When I was younger, I was glad that I came from a Dodge family. All of our cars for my whole life were Dodges. It was the way my family worked. Dad would find a model that he liked and we’d get one after another after another of that model until the model was discontinued. I drive the family’s fourth Ford Escort (we’ve since become a Ford family), but at the time I was driving the family’s third Dodge Colt.

So why was I so glad to be a Dodge driver? Because it allowed me to… err… dodge the War of the Dueling Calvins. That would be the Calvins on the back of cars and trucks (well, usually trucks) wherein Calvin of Calvin & Hobbes fame would be urinating on the logo of either a Ford or a Chevy. Ford users targeted Chevy and Chevy drivers targeted Fords, and nobody targeted Dodges. Not that my constitution was too delicate to handle my car’s logo being in a little bumper sticker being urinated on, but the wars didn’t stop there.

I knew Ford people and I knew Chevy people. Back then it seemed like they were all car (well, usually truck) people and had more in common than not. Only since I became interested in computers and familiar with Windows people and Mac people did I understand the dynamics of the enthusiasts’ civil war.

As I’ve gotten older, I don’t really know any Ford people and Chevy people. I can’t remember the last time I met someone that identified with their car’s maker in that way. Now, though, I seem to entirely know Honda people and Toyota people. I know people that drive exclusively Hondas and people that drive exclusively Toyotas. No Calvin decals, but people are nonetheless spend a lot of time extolling the virtues of their preferred automobile manufacturer.

Part of me chalks up the shift to the problems that the American automotive industry has been having. The problems in Detroit are legion and well-publicized, so I won’t go over them here. Needless to say, more foreign cars are being sold than ever and domestic cars are having trouble keeping up. So I figured that the shift primarily reflected Japanese cars’ increasing dominance of the automotive market in the United States.

But there’s something else at work, too. When I got to by-stand in the Dueling Calvin Wars, I was spending a lot of time in the blue-collar town of Phillippi (pronounced “Phil-pee”), in between the suburb Mayne (pronounced “May-knee”) and the big city of Colosse (pronounced “kull-oss”… we southerners like our lazy pronunciations). Phillippi was solidly blue collar that grew on the fortunes and faded with the misfortunes of the chemical plants that emitted the odor that prevented it from ever becoming too suburbanized. Almost everyone in the Ford/Chevy struggle drove trucks. Usually pick-up trucks, sometimes suburbans and cargo-friendly vans. Never anything fuel-efficient.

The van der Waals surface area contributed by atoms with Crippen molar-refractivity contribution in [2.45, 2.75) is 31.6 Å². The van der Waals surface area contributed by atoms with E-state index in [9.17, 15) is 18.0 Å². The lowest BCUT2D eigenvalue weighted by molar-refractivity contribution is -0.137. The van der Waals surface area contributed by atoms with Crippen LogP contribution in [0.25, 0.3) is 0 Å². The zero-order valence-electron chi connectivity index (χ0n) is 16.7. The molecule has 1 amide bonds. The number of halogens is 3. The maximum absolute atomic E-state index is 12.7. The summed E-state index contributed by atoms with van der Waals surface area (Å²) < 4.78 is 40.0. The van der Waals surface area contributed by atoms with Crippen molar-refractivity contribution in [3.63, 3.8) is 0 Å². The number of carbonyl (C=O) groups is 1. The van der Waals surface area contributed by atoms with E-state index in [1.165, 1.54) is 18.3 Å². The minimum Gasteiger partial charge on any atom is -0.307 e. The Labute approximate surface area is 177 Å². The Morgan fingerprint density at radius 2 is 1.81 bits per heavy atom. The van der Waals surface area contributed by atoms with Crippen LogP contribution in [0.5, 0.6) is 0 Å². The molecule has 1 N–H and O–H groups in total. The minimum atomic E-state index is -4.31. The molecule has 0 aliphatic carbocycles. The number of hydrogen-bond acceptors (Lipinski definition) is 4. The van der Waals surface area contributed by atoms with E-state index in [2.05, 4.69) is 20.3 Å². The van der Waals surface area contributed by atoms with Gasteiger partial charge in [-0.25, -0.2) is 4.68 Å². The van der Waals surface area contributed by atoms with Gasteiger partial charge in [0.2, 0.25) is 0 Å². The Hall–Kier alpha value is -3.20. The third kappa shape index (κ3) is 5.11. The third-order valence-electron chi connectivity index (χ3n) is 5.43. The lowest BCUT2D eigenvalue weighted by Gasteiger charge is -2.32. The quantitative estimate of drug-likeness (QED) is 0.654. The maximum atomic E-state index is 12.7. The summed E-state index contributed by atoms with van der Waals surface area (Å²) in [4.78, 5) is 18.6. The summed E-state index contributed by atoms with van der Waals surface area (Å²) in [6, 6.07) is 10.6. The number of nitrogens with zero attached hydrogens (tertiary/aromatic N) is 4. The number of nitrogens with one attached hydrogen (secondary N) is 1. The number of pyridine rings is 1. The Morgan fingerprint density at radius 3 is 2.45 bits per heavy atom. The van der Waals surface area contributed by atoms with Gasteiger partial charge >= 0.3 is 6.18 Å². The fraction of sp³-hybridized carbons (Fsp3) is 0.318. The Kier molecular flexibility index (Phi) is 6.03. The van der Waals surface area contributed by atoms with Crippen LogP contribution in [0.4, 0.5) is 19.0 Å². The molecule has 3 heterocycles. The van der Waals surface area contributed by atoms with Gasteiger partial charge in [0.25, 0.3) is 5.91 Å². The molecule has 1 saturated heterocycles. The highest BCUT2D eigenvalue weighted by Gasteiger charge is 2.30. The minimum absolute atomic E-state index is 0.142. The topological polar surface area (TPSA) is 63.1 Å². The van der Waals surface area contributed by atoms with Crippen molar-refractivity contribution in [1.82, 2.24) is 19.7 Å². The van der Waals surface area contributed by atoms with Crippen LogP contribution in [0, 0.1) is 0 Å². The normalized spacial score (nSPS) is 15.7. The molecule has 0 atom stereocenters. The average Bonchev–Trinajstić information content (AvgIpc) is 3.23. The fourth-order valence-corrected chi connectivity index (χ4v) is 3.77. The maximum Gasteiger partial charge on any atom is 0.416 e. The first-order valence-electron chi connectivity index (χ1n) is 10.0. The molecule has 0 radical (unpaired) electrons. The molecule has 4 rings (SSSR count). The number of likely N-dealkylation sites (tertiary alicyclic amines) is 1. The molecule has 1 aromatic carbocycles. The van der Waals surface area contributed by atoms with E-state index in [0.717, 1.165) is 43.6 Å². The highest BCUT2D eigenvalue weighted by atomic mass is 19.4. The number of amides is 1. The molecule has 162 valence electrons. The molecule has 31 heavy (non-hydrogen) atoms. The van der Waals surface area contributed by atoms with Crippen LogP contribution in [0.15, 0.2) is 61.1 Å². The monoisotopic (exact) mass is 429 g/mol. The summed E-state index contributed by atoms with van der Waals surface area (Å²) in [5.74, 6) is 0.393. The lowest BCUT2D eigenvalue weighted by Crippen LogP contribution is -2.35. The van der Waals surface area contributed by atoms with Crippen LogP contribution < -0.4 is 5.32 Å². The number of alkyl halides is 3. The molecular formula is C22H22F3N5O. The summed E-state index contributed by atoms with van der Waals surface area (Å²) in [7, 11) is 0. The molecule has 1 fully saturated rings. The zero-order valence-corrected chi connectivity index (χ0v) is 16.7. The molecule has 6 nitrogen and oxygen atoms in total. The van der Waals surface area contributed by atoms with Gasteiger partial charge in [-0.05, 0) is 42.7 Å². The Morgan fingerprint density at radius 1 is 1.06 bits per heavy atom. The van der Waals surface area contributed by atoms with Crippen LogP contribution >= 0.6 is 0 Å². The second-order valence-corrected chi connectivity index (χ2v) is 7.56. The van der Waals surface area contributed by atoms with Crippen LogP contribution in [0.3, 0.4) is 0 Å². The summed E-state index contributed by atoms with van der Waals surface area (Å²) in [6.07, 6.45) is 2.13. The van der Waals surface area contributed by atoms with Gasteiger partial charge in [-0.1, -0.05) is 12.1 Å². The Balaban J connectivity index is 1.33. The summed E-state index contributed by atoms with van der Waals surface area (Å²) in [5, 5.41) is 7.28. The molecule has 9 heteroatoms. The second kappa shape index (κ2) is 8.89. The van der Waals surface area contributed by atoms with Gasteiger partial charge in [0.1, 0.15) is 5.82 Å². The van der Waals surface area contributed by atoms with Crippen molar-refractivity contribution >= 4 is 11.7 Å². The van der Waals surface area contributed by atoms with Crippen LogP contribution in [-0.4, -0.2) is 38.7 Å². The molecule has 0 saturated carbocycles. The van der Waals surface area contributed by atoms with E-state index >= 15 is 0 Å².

Now, though, most of the people I know are entering the middle class or are already there. Gas prices have forced us to buy more fuel-friendly cars and there is now social encouragement to do so as well (and no social encouragement to “buy American”). If there’s one place that the American manufacturers still have a foothold, it’s trucks. If there’s one battle they’ve lost, it’s yuppie, compactish, efficient little cars.

That might also explain why one car included urinating cartoon figures and the other did not.

Category: Road

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5 Responses to The War of the Dueling Calvins

  1. Peter says:

    I’ve also seen those bumper stickers with Bart Simpson doing the weasel-drainage duties. Calvin is still more popular, however.

  2. trumwill says:

    Bart Simpson certainly is a more natural fit for that role.

  3. Peter says:

    Not too veer too far off-topic, but the latest trend in vehicle adnornment involves rear window decals of cartoon figures representing the vehicle owners’ family members. There’ll be adult male and female figures for the husband and wife, child figures of appropriate numbers, sizes and genders, and sometimes even pet figures. I’m not quite sure what the point is behind these. Pride in one’s family?

    For the record, getting one of these decals for my car would be impossible as there is nowhere near enough space on the rear window for all the cat decals required.

  4. trumwill says:

    It seems popular amongst Hispanics (in Colosse and Estacado, at least) to have the last name plastered on the back windshield in fancy lettering. Maybe what you’re talking about is the northeastern, WASPy equivalent?

    I personally don’t have anything on my window except a Southern Tech alumni sticker. On a previous car I had a “Sweet Home Delosa” bumper stickers that were common in the state. I also put a flag of my native state of Kingsland (where I was born but have no memory of) to appease my Kingslander mother who believes that anyone born on Kingsland soil is a Kingslander for life.

  5. Hit Coffee » No Good Reason says:

    […] lancy for her Toyota nor did I Julie for her Honda or Kyle and his Mazda. Maybe there is a little redneck in me that wants the eternal struggle be between Ford and Chevy. Or I like the simplicity […]

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